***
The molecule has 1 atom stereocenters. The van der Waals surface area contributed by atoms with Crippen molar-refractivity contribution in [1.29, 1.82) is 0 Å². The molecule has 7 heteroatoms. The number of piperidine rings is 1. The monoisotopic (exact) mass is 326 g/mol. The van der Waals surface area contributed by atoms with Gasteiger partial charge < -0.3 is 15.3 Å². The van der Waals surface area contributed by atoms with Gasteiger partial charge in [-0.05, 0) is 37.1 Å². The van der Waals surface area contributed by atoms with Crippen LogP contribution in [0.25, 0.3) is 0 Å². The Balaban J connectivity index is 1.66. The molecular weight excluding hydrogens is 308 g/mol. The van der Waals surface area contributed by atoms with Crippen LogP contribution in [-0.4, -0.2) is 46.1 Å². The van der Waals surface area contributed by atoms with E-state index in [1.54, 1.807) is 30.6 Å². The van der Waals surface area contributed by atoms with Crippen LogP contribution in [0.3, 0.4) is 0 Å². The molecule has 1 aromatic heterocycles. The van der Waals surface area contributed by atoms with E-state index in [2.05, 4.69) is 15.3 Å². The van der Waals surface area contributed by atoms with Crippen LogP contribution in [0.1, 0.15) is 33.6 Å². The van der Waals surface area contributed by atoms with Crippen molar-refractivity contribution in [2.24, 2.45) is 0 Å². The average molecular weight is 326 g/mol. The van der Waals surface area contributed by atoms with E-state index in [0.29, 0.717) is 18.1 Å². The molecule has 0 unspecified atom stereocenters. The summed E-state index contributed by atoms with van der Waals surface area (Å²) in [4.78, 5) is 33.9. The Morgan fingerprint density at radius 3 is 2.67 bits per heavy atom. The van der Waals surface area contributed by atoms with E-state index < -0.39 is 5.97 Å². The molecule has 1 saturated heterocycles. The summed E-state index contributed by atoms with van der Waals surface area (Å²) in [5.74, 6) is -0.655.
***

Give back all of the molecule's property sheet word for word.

The molecule has 1 atom stereocenters. The van der Waals surface area contributed by atoms with Crippen molar-refractivity contribution in [1.29, 1.82) is 0 Å². The molecule has 7 heteroatoms. The number of piperidine rings is 1. The monoisotopic (exact) mass is 326 g/mol. The van der Waals surface area contributed by atoms with Gasteiger partial charge < -0.3 is 15.3 Å². The van der Waals surface area contributed by atoms with Gasteiger partial charge in [-0.05, 0) is 37.1 Å². The van der Waals surface area contributed by atoms with Crippen LogP contribution in [0.25, 0.3) is 0 Å². The Balaban J connectivity index is 1.66. The molecular weight excluding hydrogens is 308 g/mol. The van der Waals surface area contributed by atoms with Crippen LogP contribution in [-0.4, -0.2) is 46.1 Å². The van der Waals surface area contributed by atoms with E-state index in [1.54, 1.807) is 30.6 Å². The van der Waals surface area contributed by atoms with Crippen LogP contribution in [0.3, 0.4) is 0 Å². The molecule has 1 aromatic heterocycles. The van der Waals surface area contributed by atoms with E-state index in [2.05, 4.69) is 15.3 Å². The van der Waals surface area contributed by atoms with Crippen LogP contribution in [0.1, 0.15) is 33.6 Å². The van der Waals surface area contributed by atoms with Crippen molar-refractivity contribution in [2.24, 2.45) is 0 Å². The average molecular weight is 326 g/mol. The van der Waals surface area contributed by atoms with E-state index in [0.29, 0.717) is 18.1 Å². The molecule has 0 unspecified atom stereocenters. The summed E-state index contributed by atoms with van der Waals surface area (Å²) in [4.78, 5) is 33.9. The Morgan fingerprint density at radius 3 is 2.67 bits per heavy atom. The van der Waals surface area contributed by atoms with E-state index < -0.39 is 5.97 Å². The molecule has 1 saturated heterocycles. The summed E-state index contributed by atoms with van der Waals surface area (Å²) in [5.74, 6) is -0.655.